When drafting or reviewing a construction contract, it’s important to watch out for a few important things. These contracts are designed to clarify what work needs to be done, how it should be completed, the costs involved, and much more. When drafted correctly, a contract can help to avoid disputes over a job. When written poorly, however, they can lead to costly legal battles.

Material Terms
In almost all construction jobs, it’s a good idea to identify the exact materials that are going to be used in the project. For example, if you don’t have the specific material terms in the contract, one party may have cherry wood in mind, and the other may be thinking of pine to keep the costs down. Needless to say, this will have a big impact on the project’s end result, and will almost certainly lead to conflict. Listing exactly what types of materials will be used can help you to avoid costly mistakes and possibly litigation.

Listing exactly how much a contractor or other party is going to be paid, how they will be paid, and at what points along the project the payments will be made is important. Including items like who will pay for any supplies, how subcontractors will be paid, and other related details are also critical for the success of a construction contract.

Time Frame
Identifying how long a job is going to take is one of the more important parts of a construction contract. In addition to including things like dates by which a given part of the project should be finished, it should also include what penalties will be issued if a project takes longer than indicated. For some contracts, there may be a clause that says if the contractor completes a job early, they get some type of bonus.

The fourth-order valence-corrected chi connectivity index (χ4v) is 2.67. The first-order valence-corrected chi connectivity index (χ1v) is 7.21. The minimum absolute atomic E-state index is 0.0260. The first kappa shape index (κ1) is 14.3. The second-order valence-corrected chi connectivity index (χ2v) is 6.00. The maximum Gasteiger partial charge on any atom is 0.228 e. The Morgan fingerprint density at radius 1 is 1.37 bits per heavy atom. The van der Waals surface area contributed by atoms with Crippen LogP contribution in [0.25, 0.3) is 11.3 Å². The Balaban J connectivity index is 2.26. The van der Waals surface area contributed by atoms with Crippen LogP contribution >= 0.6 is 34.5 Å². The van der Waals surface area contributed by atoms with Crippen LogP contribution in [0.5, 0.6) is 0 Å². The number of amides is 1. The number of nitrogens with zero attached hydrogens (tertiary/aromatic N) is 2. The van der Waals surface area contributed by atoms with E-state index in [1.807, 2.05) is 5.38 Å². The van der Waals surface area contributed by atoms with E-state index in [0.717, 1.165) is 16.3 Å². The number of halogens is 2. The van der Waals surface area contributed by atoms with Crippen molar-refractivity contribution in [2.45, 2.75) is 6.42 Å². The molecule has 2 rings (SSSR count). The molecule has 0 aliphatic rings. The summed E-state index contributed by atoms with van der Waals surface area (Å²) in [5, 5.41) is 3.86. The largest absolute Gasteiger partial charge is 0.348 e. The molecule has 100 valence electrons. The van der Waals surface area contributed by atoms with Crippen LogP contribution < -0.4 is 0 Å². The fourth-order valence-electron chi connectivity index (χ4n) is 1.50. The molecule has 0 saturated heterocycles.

Termination Options
Ideally, a construction contract will only end once all the agreed-upon work is completed and payments are made. Understanding that it may be necessary to terminate a contract early, however, is an important part of any agreement. Identifying how to properly and legally terminate the contract can help to avoid any type of conflict or legal action should it become necessary.

Warranties & Guarantees
Having detailed information about the warranties or guarantees that the contractors (or others) provide on their work should always be in a contract. If this type of thing is not present, and something goes wrong, it will leave you in a much weaker legal position.

Let Us Help You with Your Next Construction Contract
Depending on the specifics of the contract, there can be many other things that need to be addressed and reviewed. Contact us to discuss all the ways we can help you before, during, and after you enter into any type of construction contract.